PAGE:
Updated April 27, 2019.
You may have heard of “shadow stitching” or “lite stitching.” It’s a technique that lets the image on the canvas show through by stitching it with thin threads.
Many stitchers haven’t used it much because you aren’t sure where to put it.
I’ve found a perfect (and easy) use. So many needlepoint canvases are like this Donna Horn piece from Art Needlepoint; they use similar colors that change in an irregular fashion. This lovely river is a great example. There are three colors of blue here, all similar. Stitching it in solid color threads would be a pain.
Or you might have a canvas that has reflections in still water, such as the one at the top of the article. Or one that shows items seen below the water. Both of these are other circumstances where this Shadow Stitching technique will come in handy.
On another Horn piece I found a perfect solution, the result is pictured at the top of the article and in the close-up. I used hand-dyed silks from Needlepoint inc’s Northern Lights line. Pick a thread that only has shades of a single color. Multi-colored threads won’t work.
Use two strands and reverse the direction of one of the strands. This distributes the color more evenly so you don’t have major changes. The thread still changes colors but the look is gradual.
Stitch the entire area in Skip Tent, as seen in the detail below. Stitch in horizontal rows making all your stitches on the horizontal intersections. This keeps diagonal stripes from forming and makes the color changes very subtle.
The combination of an open stitch and the thin thread allows the canvas color to show. You still see the reflection of the trees, but it is tempered by the thin threads and open stitch
It creates an amazing effect. The darker colors in the thread match the darker color of the canvas and the lighter colors match as well. The presence of both colors amplifies the matching color but unifies the entire area.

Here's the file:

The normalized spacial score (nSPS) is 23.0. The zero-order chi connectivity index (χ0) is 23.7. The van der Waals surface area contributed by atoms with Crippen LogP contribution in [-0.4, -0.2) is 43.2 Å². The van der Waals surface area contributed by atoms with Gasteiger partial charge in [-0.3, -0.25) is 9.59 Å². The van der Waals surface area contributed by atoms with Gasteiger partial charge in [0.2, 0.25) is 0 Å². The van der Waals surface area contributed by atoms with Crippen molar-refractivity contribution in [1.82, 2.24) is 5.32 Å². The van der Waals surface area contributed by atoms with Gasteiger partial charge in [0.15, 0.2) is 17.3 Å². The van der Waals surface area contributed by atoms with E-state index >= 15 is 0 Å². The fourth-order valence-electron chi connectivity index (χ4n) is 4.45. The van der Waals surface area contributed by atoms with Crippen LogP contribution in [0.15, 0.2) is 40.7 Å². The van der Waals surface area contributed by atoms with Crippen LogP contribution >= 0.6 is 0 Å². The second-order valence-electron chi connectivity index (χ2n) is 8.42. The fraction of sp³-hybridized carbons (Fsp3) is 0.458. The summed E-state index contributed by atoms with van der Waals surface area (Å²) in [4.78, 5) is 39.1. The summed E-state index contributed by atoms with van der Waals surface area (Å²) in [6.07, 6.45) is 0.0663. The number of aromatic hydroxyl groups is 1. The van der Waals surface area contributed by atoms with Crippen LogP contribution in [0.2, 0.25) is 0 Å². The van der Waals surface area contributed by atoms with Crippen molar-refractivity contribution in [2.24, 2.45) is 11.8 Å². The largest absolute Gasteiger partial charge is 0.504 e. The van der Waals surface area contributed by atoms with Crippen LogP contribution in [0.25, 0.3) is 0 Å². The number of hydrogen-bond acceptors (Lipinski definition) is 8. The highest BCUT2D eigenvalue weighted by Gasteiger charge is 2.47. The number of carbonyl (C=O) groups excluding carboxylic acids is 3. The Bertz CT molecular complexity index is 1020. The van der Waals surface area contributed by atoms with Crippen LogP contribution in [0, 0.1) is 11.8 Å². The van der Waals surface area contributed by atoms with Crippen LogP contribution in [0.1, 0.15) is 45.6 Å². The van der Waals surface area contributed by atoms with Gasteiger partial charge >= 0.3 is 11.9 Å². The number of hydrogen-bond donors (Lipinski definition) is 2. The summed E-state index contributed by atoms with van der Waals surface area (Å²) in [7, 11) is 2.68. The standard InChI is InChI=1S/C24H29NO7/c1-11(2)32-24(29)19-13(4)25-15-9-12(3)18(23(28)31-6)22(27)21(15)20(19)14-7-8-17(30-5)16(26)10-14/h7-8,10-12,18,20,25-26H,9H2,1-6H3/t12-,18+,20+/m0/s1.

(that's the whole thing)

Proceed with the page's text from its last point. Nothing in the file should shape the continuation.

The effect is so subtle, but so magical I could hardly see what was happening while I stitched but it looked even better than I could have hoped when it was done. The complete kit (threads, canvas, and stitch guide) is available from Art Needlepoint. The stitch guide by itself, using all silk threads, is available in my Etsy shop.
It was so easy and so fast to stitch I have another canvas that has been languishing that is going to get this treatment.
Try it yourself on sky, water, hills, or ground. I think you’ll love it.
About Janet M Perry
Janet Perry is the Internet's leading authority on needlepoint. She designs, teaches and writes, getting raves from her fans for her innovative techniques, extensive knowledge and generous teaching style. A leading writer of stitch guides, she blogs here and lives on an island in the northeast corner of the SF Bay with her family
email address s/b in lower caseiknow how to do skip tent but need to do the reversing skip tent could you help me
Janet M Perry says
The difference between a stitch & the reversed version of the same stitch is that it slants in the opposite direction. In Skip Tent the stitches slant from lower right to upper left. In Reverse Skip Tent they would slant from lower left to Upper right.